Treating all leaks equally is kind of important to the whole "rule of law" thing
by David Atkins
In all the manufactured outrage against Snowden for leaking and Greenwald for doing his job as a journalist, there have been two main strains of thought. The first is that whatever the government does in the name of "national security" should be accepted without question, that if one is sworn to secrecy one should never reveal secrets under any circumstance, and that journalistic freedom of speech itself should be called into question if it interferes in any way with whatever government officials say they're doing in the name of "national security."
That is a fascist argument that has no place in civil American society, and that should embarrass anyone who uses it.
The second argument is about equal application of rule of law, and it carries a little more moral weight. That argument centers around balance of powers and the notion that it should not be up to random individuals to determine what secrets should remain secrets based on their own moral compass. It's based around notions of universal rule of law, and is not a fascist one but an institutionalist one. It's the argument that animates much of the anti-Snowden left.
But for anyone to argue that point with credibility, one must also oppose the rampant leaks coming from inside the government apparatus as well. Senator Mark Udall's quote bears repeating here:
As a member of the Senate Intelligence Committee, I am concerned to see news reports about the CIA’s response to the Committee’s Study of the CIA’s Detention and Interrogation Program before the information was provided to the committee. Committee members have not yet seen this response, which we have been expecting for nearly six months.The U.S. intelligence apparatus is selectively leaking material that it finds "appropriate," using secret judgments none of the rest of us are privy to, while condemning leaks from outside the system. That makes a mockery of the universal rule of the law. Either all leaks are OK, or none are. There's a debate to be had about that question, but intellectual consistency demands taking one side or the other. One simply cannot support these government-sanctioned leaks while opposing Snowden's without falling back on plainly totalitarian logic that justifies whatever the government does in the name of national security. There's no space here between the Peter King right and the pro-Administration pseudo-left if one does not roundly denounce the government's selective leaks.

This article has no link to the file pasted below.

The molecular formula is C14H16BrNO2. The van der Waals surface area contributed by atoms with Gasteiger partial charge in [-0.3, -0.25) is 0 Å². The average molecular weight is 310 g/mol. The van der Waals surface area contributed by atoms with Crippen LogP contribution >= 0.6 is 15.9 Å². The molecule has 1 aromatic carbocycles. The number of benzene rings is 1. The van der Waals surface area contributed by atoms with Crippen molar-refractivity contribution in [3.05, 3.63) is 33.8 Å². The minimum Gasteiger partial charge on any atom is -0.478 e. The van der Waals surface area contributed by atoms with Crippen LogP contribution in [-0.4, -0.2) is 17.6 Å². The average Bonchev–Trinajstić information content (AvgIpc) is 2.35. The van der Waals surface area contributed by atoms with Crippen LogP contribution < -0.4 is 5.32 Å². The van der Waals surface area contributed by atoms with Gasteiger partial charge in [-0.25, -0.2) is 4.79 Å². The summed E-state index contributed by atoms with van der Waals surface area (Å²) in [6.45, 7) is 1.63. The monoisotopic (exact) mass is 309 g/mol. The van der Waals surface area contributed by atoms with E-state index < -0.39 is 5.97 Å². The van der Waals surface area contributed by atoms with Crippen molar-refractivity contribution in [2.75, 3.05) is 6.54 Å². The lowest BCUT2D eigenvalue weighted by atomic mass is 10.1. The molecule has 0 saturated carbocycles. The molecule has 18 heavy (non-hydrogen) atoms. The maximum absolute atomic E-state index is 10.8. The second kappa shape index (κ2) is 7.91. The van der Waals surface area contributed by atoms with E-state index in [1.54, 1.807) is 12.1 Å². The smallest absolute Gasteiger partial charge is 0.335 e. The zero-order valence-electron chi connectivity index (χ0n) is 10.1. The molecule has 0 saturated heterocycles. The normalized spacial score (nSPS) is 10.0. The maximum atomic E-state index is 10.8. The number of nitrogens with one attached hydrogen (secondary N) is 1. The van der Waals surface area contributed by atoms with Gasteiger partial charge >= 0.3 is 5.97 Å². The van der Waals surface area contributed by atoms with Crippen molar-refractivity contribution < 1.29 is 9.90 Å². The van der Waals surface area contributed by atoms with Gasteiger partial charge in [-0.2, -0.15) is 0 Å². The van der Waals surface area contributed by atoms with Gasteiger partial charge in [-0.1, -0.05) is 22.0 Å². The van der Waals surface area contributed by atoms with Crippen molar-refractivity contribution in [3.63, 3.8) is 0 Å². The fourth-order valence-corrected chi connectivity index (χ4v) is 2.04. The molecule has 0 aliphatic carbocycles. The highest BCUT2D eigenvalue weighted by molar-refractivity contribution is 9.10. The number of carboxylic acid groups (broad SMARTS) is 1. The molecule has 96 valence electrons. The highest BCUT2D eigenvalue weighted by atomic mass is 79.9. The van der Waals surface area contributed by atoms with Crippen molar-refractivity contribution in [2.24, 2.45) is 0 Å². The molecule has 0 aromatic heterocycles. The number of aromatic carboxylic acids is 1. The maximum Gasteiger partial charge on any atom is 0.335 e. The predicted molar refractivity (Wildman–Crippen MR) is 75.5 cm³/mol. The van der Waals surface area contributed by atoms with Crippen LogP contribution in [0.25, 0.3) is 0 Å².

The American people’s trust in intelligence agencies requires transparency and strong congressional oversight. This latest leak–the latest incident in a long string of leaks from unnamed intelligence officials who purport to be familiar with the Committee’s Study and the CIA’s official response to it–is wholly unacceptable. Even as these reports emerged today and over the past several months, the CIA and the White House have repeatedly rejected requests to discuss the Committee’s report with Members or Committee staff.
The continual leaks of inaccurate information from unnamed intelligence officials are embarrassing to the agency and have only hardened my resolve to declassify the full Committee Study, which is based on a review of more than six million pages of CIA records, comprises more than 6,000 pages in length and includes more than 35,000 footnotes. The report is based on CIA records including internal memoranda, cables, emails, as well as transcripts of interviews and Intelligence Committee hearings. The Study is fact-based, and I believe, indisputable.
If someone denounces Snowden and Greenwald but claims to be to the left of Peter King, they must also denounce the government's selective leaks and demand prosecution of those involved, or lose all credibility and claims to intellectual consistency. To selectively defend or extol lawbreaking behavior depending on who is in office and what issue is being defended, is the worst sort of political hackery and hypocrisy.